The Ethics of Genetic Testing
Genetic testing helps people identify changes in chromosomes, genes, and proteins. It is commonly used to evaluate a number of variations in genetic code, associated with everything from cancer risk to drug metabolism. In other cases, people will use genetic tests to learn about their family history and genealogy.
Genetic testing is performed voluntarily and requires informed consent. The testing is usually conducted by a doctor, medical geneticist, or nurse practitioner, though it can also be done with a self-administered at-home genetic test. Upon completion, an at-home genetic test is mailed to a laboratory for results.
Two measurements are commonly used to assess the validity of genetic test results: analytical and clinical validity. Analytical validity refers to a genetic test’s ability to measure the presence or absence of a gene or genetic change. Clinical validity is used to measure a genetic variant’s relation to the presence, absence, or risk of a specific disease.
The physical risks associated with genetic testing are minimal. Conversely, genetic test results sometimes cause emotional, social, and financial distress, and so should not be performed without counseling from an appropriate medical provider. Genetic tests raise many ethical and accuracy issues as well, which are worth considering.
Genetic testing can help people reduce the risk of certain diseases, but it may also impact a person’s freedom of choice, according to the World Health Organization (WHO). For example, genetic testing is sometimes performed before marriage or on a fetus during pregnancy to analyze the risk of disease and determine what preventative treatment should be taken. And in some countries, couples are required to undergo testing for thalassemia (group of inherited conditions that affect hemoglobin in the blood) before they get married.
While these tests help people identify genetic health risks, this can also lead to stress or conflict with loved ones. To better understand why this would happen, consider how people may feel if they received results indicating they were carriers of genes associated with an incurable or debilitating health condition. They may begin to feel depressed, anxious, and upset about their results, which could also impact their interpersonal relationships.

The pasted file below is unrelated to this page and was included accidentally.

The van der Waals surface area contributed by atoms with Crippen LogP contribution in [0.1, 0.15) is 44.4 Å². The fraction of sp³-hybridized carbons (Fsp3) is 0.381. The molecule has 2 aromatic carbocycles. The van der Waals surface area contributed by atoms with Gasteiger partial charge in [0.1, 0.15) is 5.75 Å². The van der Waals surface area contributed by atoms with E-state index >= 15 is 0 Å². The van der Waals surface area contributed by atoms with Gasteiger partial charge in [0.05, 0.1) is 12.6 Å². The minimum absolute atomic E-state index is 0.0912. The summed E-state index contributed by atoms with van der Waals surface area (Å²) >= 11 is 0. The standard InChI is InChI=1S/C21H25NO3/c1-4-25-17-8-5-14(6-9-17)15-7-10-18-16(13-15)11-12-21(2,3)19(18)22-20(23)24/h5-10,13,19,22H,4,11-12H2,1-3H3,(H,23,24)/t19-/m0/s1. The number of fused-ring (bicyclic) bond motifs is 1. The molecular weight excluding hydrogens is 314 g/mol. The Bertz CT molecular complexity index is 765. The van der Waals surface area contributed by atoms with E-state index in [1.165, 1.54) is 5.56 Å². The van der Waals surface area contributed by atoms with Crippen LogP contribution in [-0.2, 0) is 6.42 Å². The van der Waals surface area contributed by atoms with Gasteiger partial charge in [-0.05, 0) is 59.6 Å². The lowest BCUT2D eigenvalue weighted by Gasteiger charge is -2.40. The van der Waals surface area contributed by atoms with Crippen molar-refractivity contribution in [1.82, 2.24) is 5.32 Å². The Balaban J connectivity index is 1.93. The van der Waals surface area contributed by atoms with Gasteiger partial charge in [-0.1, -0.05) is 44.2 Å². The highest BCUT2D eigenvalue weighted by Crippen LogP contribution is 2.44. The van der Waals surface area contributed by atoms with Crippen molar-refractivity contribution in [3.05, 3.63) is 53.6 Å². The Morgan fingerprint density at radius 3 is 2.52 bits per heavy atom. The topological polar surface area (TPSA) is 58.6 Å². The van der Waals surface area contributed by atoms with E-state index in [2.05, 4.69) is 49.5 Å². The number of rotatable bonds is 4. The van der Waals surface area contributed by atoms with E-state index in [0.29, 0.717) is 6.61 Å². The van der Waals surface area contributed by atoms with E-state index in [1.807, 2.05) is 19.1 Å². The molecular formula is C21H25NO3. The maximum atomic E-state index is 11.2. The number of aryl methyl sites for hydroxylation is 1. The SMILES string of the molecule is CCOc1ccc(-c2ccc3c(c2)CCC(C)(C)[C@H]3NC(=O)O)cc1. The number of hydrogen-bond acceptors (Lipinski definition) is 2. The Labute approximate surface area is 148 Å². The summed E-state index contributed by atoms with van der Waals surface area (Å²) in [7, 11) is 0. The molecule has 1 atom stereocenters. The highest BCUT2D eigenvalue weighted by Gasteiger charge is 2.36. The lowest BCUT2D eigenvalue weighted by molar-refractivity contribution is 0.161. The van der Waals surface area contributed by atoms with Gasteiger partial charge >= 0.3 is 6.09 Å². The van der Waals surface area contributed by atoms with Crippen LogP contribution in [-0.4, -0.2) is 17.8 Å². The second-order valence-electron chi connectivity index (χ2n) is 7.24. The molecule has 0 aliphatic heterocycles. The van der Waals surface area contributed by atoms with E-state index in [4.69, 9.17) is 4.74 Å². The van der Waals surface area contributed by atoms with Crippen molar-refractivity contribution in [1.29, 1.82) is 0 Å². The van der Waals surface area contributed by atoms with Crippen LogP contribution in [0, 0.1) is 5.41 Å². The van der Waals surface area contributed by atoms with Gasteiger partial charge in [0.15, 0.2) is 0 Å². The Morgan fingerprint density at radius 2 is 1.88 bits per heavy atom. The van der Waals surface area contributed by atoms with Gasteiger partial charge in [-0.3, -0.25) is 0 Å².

In addition to the ethical issues surrounding genetic testing, there are many concerns about the accuracy of genetic test results. At-home genetic tests offer no guarantees, despite various claims made by at-home genetic test providers. For instance, one at-home genetic test company claimed that its test could help people determine which medications to take, while another stated that the test could deliver accurate dieting advice. An at-home genetic test company even indicated that its test could help people determine their susceptibility to certain diseases. To date, research has shown that all of the aforementioned at-home genetic test claims are invalid on one level or another.
People may pursue genetic testing and other solutions to quickly identify potential medical issues, but there is no quick-fix solution to most genetic conditions. At Achieve Concierge, we account for the personal mental wellness, work, and lifestyle of our patients, and this allows us to provide a total wellness experience unlike any other. To learn more or to schedule a consultation with Achieve Concierge, please contact us online or call us at (858) 221-0344.
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